To paraphrase Boogie Nights, everybody is good at one special thing. For Staff Sergeant William James (Jeremy Renner) in Kathryn Bigelow’s The Hurt Locker, that one thing is dismantling bombs, specifically the improvised explosive devices that plague post-invasion Iraq. He takes over as leader of Bravo Company in Baghdad in 2004, as their year-long tour of duty is nearing its end. Along with Sergeant Sanborn (Anthony Mackie) and Specialist Eldridge (Brian Geraghty), James responds to reports of discovered or suspected IEDs and does the dirty work of disarming them on the spot. As we meet up with him, he’s already done this 873 times, each time putting his life at risk, and he shows no desire to give it up any time soon.
Baghdad in the wake of the U.S.-led invasion seems like no place to live, and most of its inhabitants don’t appear to particularly care if they do. There are burned-out buildings, death and destruction everywhere, and the city is littered with IEDs, giving Bravo Company plenty of work to do, and James in particular never wastes time diving right in. Explosive Ordnance Disposal isn’t just his job, it’s his lifeblood, his purpose, and his obsession.
The title of The Hurt Locker comes from a poem by Brian Turner, who writes based on his experiences as a soldier in the Iraq war. The film’s screenwriter, Mark Boal, spent time in Iraq with an EOD squad, and the reality of those experiences shows through. It opens with a quote proclaiming that war is a drug, and nowhere is that more apparent than in the actions of Staff Sergeant James. Renner injects him with the obsessive qualities of an addict, a man who is not just good at what he does, but needs desperately to do it. He gets off on it. He keeps a souvenir piece of every bomb he’s dismantled under his bed, as if they were notches in his bedpost.
James won’t leave until he’s accomplished his mission, no matter the cost or the risk to himself and his unit. When a particularly clever car bomb has him stumped, he ignores the imminent danger around him and the pleas of his company, feverishly working until he’s overcome the challenge of figuring out and conquering the device, getting his fix in the process. When he believes a village boy he’s befriended to have been murdered, he breeches protocol, leaves base, and invades an innocent professor’s home to try to find the killer. Then he gets up the next morning, dons his bombsuit, and goes to dismantle another IED. He’s obsessed to the point of becoming a man with a singular function. Ask him to save hundreds of lives while the clock is ticking, and he’s focused and unflappable. Ask him to pick up cereal at the grocery store, though, and he’ll stand in the aisle, dumbfounded by the myriad choices.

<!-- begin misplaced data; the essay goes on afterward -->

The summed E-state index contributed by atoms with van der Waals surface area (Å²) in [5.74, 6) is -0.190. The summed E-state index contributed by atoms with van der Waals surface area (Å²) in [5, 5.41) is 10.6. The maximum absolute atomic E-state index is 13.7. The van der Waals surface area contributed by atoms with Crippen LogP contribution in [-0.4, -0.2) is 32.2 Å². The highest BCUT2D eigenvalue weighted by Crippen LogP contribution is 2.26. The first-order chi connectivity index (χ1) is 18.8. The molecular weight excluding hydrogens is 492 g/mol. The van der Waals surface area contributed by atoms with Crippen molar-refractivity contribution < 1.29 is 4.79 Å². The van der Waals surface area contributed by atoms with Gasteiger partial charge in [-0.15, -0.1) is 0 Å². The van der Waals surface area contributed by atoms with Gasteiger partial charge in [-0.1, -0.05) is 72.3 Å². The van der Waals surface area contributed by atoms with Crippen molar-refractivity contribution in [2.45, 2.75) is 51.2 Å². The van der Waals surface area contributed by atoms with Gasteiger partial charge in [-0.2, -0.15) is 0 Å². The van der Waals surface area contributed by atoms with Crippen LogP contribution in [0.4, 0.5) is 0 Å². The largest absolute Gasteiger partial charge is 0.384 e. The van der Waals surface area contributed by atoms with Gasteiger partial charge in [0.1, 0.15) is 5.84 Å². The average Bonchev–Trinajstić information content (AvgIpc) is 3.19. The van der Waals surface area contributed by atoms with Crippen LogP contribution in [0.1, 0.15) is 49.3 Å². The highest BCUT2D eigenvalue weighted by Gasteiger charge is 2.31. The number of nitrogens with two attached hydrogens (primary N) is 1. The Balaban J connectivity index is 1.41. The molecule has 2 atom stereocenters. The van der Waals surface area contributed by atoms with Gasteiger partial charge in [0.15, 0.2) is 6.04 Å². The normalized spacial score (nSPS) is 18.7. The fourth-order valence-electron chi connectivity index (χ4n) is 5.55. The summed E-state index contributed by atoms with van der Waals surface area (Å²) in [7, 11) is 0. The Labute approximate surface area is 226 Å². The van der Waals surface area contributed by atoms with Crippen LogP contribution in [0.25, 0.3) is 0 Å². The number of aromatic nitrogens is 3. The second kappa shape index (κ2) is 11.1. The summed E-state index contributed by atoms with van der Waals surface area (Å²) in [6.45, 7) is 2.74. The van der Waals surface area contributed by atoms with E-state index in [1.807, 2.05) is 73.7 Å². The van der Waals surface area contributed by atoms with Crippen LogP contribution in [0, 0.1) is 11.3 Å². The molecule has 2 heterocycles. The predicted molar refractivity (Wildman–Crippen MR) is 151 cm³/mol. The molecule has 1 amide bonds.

Bigelow and her cinematographer Barry Ackroyd shoot with a combination of dramatic and documentary styles, and the mix works perfectly. We see scenes of Bravo’s humvee trailing a cloud of sand across vast desert landscapes and shootout sequences that put us right in the middle of the action. Then we ride along in that Humvee, bouncing with the terrain, as Sanborn reveals his dreams and Eldridge his fears. Some sequences are beautifully cinematic, others are very down-and-dirty. The focus is always on these men and what they do and their motivations and the challenges they face.
The cast all around is excellent. The three relatively unknown actors who make up Bravo Company never imbue their characters with cliches, though they each are presented as a slightly simplified and generalized type of soldier so as to amplify the personality traits being depicted. Guy Pearce and Ralph Fiennes head the supporting cast, and both are as good as usual. And it’s amazing what Evangeline Lilly conveys in but a small amount of screen time.
The primary emotion of this film is suspense, and it builds it constantly and effectively. Bigelow knows just how to structure a scene to maximize the tension of the situation, focusing on the task at hand and then cutting to the surroundings at just the right times. We feel the claustrophobia of James’s bombsuit, we share the tension felt by Sanborn and Eldridge, and we feel the suspense of knowing that the bomb may go off at any moment. The film establishes early on—in its introductory scene, in fact—that we can never assume that any member of the team is indispensable, that any character is immortal. There’s another scene of an ambush in the desert that ends up in a standoff that lasts until dusk, and the exhaustion—not to mention the thirst—of the soldiers who are pinned in is almost as overwhelming to the audience as it is to them. It’s effective filmmaking, not just because of its subject matter, but because we care about its subjects and what might happen to them, and feel that we’re all too familiar with the stakes.
The Hurt Locker is one of the best war movies I’ve ever seen, and probably the best movie so far this year of any genre. It isn’t about the war, it’s about the warriors. It not only makes us sympathize with their situation, but it makes us feel that we’ve gained a small amount of understanding of it, and some empathy as well. It’s focused and unflinching in its depictions of its characters, and far-reaching in the precision of the emotions it invokes. War is a drug, and James is an addict, and The Hurt Locker helps us understand just exactly what that might actually mean.